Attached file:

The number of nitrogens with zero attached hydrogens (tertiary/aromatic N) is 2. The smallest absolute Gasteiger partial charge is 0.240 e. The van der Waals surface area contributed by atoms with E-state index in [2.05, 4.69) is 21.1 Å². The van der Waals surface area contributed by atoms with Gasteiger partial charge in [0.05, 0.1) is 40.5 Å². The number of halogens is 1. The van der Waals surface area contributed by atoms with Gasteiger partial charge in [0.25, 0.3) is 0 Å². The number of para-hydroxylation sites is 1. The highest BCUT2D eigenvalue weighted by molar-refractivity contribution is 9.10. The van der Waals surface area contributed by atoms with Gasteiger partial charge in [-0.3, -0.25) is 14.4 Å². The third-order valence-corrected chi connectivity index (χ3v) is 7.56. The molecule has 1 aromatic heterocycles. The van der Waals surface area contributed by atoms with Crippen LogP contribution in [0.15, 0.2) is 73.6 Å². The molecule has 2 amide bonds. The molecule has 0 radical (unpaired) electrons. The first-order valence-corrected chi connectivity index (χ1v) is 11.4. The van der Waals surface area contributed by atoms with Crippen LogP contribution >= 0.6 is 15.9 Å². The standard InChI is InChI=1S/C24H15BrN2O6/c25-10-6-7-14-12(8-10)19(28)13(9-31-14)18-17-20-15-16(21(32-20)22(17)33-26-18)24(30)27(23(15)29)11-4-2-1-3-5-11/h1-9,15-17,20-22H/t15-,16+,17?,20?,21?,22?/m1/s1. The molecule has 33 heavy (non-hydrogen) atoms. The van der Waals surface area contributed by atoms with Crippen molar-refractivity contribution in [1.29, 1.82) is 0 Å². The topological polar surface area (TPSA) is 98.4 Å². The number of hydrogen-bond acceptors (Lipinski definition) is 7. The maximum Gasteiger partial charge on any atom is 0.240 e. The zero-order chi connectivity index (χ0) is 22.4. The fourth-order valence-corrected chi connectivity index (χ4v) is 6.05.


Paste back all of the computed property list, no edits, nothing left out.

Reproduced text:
The number of nitrogens with zero attached hydrogens (tertiary/aromatic N) is 2. The smallest absolute Gasteiger partial charge is 0.240 e. The van der Waals surface area contributed by atoms with E-state index in [2.05, 4.69) is 21.1 Å². The van der Waals surface area contributed by atoms with Gasteiger partial charge in [0.05, 0.1) is 40.5 Å². The number of halogens is 1. The van der Waals surface area contributed by atoms with Gasteiger partial charge in [0.25, 0.3) is 0 Å². The number of para-hydroxylation sites is 1. The highest BCUT2D eigenvalue weighted by molar-refractivity contribution is 9.10. The van der Waals surface area contributed by atoms with Gasteiger partial charge in [-0.3, -0.25) is 14.4 Å². The third-order valence-corrected chi connectivity index (χ3v) is 7.56. The molecule has 1 aromatic heterocycles. The van der Waals surface area contributed by atoms with Crippen LogP contribution in [0.15, 0.2) is 73.6 Å². The molecule has 2 amide bonds. The molecule has 0 radical (unpaired) electrons. The first-order valence-corrected chi connectivity index (χ1v) is 11.4. The van der Waals surface area contributed by atoms with Crippen LogP contribution >= 0.6 is 15.9 Å². The standard InChI is InChI=1S/C24H15BrN2O6/c25-10-6-7-14-12(8-10)19(28)13(9-31-14)18-17-20-15-16(21(32-20)22(17)33-26-18)24(30)27(23(15)29)11-4-2-1-3-5-11/h1-9,15-17,20-22H/t15-,16+,17?,20?,21?,22?/m1/s1. The molecule has 33 heavy (non-hydrogen) atoms. The van der Waals surface area contributed by atoms with Crippen molar-refractivity contribution in [1.29, 1.82) is 0 Å². The topological polar surface area (TPSA) is 98.4 Å². The number of hydrogen-bond acceptors (Lipinski definition) is 7. The maximum Gasteiger partial charge on any atom is 0.240 e. The zero-order chi connectivity index (χ0) is 22.4. The fourth-order valence-corrected chi connectivity index (χ4v) is 6.05.